Albuquerque Modernism is a public history project created by students in the fall 2015 seminar of the same name at the University of New Mexico School of Architecture and Planning. We began with a simple premise: Albuquerque, the largest city in New Mexico, must be understood as a fundamentally modernist city. With a population of just over 15,000 in 1920, by 1960 Albuquerque had grown to over 200,000 residents, a boom fueled by several of the signal innovations of the mid-twentieth century, including the atomic bomb, the automobile, and the merchant-built suburban home. Mid-century technological innovations, social and political transformations, and economic conditions created a dramatically new built environment in Albuquerque, one visible in both the city’s tremendous growth in area and in the new kinds of buildings that populated a place at the literal and figurative intersection of the Manhattan Project and Route 66.
It is these places and spaces that form the subject of Albuquerque Modernism, which takes up twenty-six key sites in the emergence and transformation of modern architecture and planning here. While the buildings, landscapes, and plans described in this site’s case studies are by no means the only examples of modernism in Albuquerque, they provide a representative sample of the building types, locations, designers, and forms that characterized the modern movement in the metropolitan area. They offer a telling picture of modernism’s rise and fall, from the arrival of the International Style in the 1930s to the fracturing of modernism’s promise by the late 1960s. They suggest the directions that modernism took as both a language of the vernacular landscape and in the iconic structures that were meant to signal Albuquerque’s arrival as a national city. They portray modernism’s interface with regional architectural traditions, its resistance to them, and attempts to interpret them. They suggest how modernism was not only a formal movement but also a social and cultural one, which wrought profound changes in Albuquerque’s landscape.
The case studies on Albuquerque Modernism tell a story of modernism in one local context but also speak to its interaction with and impact on society more broadly. Through archival research, observation, and collaboration, we have crafted a portrait that ranges in scale from the individual home to entire housing developments and in location from the city’s downtown center to the new suburban centers that undermined it. The designers assessed here include both the nationally known and the relatively unknown. All left their mark in ways still traceable in the city’s built environment.
With an easy-to-use interface and a scalable format that can be accessed readily on smartphones, tablets, and desktop computers, we invite visitors to use Albuquerque Modernism for a range of purposes, including their own research on modernism and first-hand tours of the sites we describe here. Several different navigational options facilitate these uses: a map that locates the case studies in the metropolitan region, a timeline that contextualizes them among significant local, national, and global historical events, and an illustrated list of all case studies. Through these tools, we hope that this website will serve as a guide for those who wish to know more about modernism in Albuquerque in particular, about the larger question of how modernism took local forms, and, most ambitiously, about the many threads and stories that make up the history of modern architecture and urbanism.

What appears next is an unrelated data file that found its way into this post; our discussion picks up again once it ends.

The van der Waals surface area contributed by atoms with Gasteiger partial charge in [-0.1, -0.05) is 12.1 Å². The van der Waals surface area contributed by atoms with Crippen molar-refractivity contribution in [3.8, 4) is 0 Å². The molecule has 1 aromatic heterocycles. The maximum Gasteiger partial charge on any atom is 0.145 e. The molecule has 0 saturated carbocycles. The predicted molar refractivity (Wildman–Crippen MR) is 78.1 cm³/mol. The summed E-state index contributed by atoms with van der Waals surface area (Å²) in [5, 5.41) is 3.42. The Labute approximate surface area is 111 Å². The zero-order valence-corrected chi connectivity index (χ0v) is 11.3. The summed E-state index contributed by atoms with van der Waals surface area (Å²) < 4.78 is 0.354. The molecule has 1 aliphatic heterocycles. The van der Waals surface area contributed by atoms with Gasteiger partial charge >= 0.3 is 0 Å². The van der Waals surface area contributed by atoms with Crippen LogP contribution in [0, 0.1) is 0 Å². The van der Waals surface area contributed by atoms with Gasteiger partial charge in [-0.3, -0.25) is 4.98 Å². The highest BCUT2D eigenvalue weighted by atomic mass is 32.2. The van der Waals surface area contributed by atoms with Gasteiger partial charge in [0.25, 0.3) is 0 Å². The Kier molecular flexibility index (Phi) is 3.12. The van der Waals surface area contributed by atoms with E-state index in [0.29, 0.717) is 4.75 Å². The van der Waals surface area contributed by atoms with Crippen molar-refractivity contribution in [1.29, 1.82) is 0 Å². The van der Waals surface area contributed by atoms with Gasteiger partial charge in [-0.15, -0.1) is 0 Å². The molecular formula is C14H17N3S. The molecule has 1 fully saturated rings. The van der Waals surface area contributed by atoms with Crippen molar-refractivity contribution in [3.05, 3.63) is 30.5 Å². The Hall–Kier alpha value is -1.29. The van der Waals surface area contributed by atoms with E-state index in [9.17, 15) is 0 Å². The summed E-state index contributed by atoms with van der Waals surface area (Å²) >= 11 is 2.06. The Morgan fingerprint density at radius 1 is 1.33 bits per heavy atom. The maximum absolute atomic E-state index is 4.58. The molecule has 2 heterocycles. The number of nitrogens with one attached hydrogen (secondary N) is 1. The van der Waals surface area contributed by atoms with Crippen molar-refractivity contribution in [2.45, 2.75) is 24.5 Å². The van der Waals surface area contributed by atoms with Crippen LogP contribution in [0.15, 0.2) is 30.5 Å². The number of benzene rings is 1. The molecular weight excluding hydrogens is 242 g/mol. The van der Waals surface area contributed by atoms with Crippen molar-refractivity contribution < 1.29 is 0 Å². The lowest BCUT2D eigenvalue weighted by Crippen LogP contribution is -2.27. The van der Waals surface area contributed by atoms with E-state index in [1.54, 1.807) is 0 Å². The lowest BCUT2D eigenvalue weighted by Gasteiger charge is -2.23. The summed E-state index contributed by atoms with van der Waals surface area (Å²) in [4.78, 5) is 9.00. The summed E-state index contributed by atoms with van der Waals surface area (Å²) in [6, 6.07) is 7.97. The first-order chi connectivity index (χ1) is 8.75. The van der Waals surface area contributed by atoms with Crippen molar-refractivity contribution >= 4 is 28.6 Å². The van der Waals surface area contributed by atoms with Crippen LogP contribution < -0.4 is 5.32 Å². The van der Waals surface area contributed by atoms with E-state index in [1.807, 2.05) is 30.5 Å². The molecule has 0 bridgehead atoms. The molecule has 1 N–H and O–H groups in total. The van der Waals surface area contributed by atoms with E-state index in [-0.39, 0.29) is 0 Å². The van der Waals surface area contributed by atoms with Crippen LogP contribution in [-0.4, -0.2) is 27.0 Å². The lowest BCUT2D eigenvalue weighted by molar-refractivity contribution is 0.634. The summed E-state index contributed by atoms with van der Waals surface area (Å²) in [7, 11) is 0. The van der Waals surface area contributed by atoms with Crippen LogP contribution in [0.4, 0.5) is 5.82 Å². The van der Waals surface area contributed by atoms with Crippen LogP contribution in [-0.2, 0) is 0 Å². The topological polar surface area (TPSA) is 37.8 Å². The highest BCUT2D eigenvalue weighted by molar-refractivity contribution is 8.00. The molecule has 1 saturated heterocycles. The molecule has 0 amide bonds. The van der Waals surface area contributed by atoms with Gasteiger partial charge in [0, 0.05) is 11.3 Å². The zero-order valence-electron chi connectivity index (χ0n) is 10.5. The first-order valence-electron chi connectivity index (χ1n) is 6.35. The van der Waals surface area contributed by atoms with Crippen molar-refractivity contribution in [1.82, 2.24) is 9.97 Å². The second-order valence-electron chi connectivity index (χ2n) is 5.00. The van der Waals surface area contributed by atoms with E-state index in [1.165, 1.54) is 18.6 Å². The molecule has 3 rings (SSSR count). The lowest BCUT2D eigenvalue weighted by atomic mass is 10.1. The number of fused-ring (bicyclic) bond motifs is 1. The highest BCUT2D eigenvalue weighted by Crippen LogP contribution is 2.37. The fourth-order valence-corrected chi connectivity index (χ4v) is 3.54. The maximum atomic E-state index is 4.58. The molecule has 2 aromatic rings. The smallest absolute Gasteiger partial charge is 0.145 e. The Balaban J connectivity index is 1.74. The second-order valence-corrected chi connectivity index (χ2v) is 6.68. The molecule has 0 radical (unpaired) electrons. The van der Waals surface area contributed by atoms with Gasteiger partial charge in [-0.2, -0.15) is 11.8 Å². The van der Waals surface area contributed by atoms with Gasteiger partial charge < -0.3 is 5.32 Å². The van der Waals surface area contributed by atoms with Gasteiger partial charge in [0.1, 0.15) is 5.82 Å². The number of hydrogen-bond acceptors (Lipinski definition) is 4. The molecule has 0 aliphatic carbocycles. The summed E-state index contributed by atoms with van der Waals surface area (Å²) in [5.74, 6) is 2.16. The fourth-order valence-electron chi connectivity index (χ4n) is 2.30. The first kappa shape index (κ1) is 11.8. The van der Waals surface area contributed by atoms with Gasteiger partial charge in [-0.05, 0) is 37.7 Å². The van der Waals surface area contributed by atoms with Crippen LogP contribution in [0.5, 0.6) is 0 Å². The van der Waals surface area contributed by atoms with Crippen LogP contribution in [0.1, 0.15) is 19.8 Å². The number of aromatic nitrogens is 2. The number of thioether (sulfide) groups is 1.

Authors: Mhd Alaa Eddin Arar, Max Boruff, Stefan Johnson, Sharon Karpinski, Ryan Morton, Alexa Murphy, Dalton Roberts, Ronald Rozelle, Simon Sawyer, Emily Silva, Samuel Strasser, Cameron Townsend, and Lindsey Trout
Editor: Brian D. Goldstein, Assistant Professor, University of New Mexico
Website development: Charlotte McKernan
Cover photos by Samuel Strasser and Brian D. Goldstein
Albuquerque Modernism would not have been possible without the support and collaboration of Audra Bellmore, associate professor and curator of the John Gaw Meem Archives of Southwestern Architecture in the University of New Mexico’s Center for Southwest Research and Special Collections, and the kind and generous staff of the Center for Southwest Research and Special Collections. Their graciousness in making their archival collections available made it possible to document Albuquerque’s mid-century landscape, and allowed us to benefit from the original words and drawings of the key figures who crafted it. Thank you also to Audra Bellmore and Mike Kelly, director of the Center for Southwest Research and Special Collections, for allowing us to reproduce and publish images from their collections. Thanks as well to the individuals, credited in the case studies, who also allowed use of photographs and architectural drawings. Lastly, we are grateful to John Quale, Director and Professor of Architecture at UNM’s School of Architecture and Planning, for supporting this project, and to the Teaching Enhancement Committee of UNM’s Faculty Senate, which financially enabled this project with a Teaching Allocation Grant.